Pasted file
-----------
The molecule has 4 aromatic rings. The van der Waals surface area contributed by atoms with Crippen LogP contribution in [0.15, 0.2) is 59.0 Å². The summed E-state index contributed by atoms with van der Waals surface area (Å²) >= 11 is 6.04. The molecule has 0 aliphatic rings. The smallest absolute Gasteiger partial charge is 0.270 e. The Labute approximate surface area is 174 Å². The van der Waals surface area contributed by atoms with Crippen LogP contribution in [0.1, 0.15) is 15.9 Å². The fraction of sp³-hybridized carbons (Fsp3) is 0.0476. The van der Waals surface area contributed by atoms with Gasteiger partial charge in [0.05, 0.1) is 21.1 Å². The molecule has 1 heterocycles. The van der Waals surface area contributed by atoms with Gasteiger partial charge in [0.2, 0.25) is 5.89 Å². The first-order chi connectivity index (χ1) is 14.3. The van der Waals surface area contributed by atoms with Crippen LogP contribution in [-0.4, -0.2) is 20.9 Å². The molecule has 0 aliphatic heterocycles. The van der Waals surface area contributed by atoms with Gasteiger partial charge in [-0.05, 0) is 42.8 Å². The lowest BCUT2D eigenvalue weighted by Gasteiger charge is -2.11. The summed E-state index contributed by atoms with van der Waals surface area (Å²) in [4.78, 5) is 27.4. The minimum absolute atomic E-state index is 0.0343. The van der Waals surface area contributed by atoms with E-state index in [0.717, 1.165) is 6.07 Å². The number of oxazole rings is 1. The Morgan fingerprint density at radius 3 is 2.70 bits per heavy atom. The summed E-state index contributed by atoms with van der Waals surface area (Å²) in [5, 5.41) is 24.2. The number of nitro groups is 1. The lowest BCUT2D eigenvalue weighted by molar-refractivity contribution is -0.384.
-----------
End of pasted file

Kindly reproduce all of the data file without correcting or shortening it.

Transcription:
The molecule has 4 aromatic rings. The van der Waals surface area contributed by atoms with Crippen LogP contribution in [0.15, 0.2) is 59.0 Å². The summed E-state index contributed by atoms with van der Waals surface area (Å²) >= 11 is 6.04. The molecule has 0 aliphatic rings. The smallest absolute Gasteiger partial charge is 0.270 e. The Labute approximate surface area is 174 Å². The van der Waals surface area contributed by atoms with Crippen LogP contribution in [0.1, 0.15) is 15.9 Å². The fraction of sp³-hybridized carbons (Fsp3) is 0.0476. The van der Waals surface area contributed by atoms with Gasteiger partial charge in [0.05, 0.1) is 21.1 Å². The molecule has 1 heterocycles. The van der Waals surface area contributed by atoms with Gasteiger partial charge in [0.2, 0.25) is 5.89 Å². The first-order chi connectivity index (χ1) is 14.3. The van der Waals surface area contributed by atoms with Crippen LogP contribution in [-0.4, -0.2) is 20.9 Å². The molecule has 0 aliphatic heterocycles. The van der Waals surface area contributed by atoms with Gasteiger partial charge in [-0.05, 0) is 42.8 Å². The lowest BCUT2D eigenvalue weighted by Gasteiger charge is -2.11. The summed E-state index contributed by atoms with van der Waals surface area (Å²) in [4.78, 5) is 27.4. The minimum absolute atomic E-state index is 0.0343. The van der Waals surface area contributed by atoms with E-state index in [0.717, 1.165) is 6.07 Å². The number of oxazole rings is 1. The Morgan fingerprint density at radius 3 is 2.70 bits per heavy atom. The summed E-state index contributed by atoms with van der Waals surface area (Å²) in [5, 5.41) is 24.2. The number of nitro groups is 1. The lowest BCUT2D eigenvalue weighted by molar-refractivity contribution is -0.384.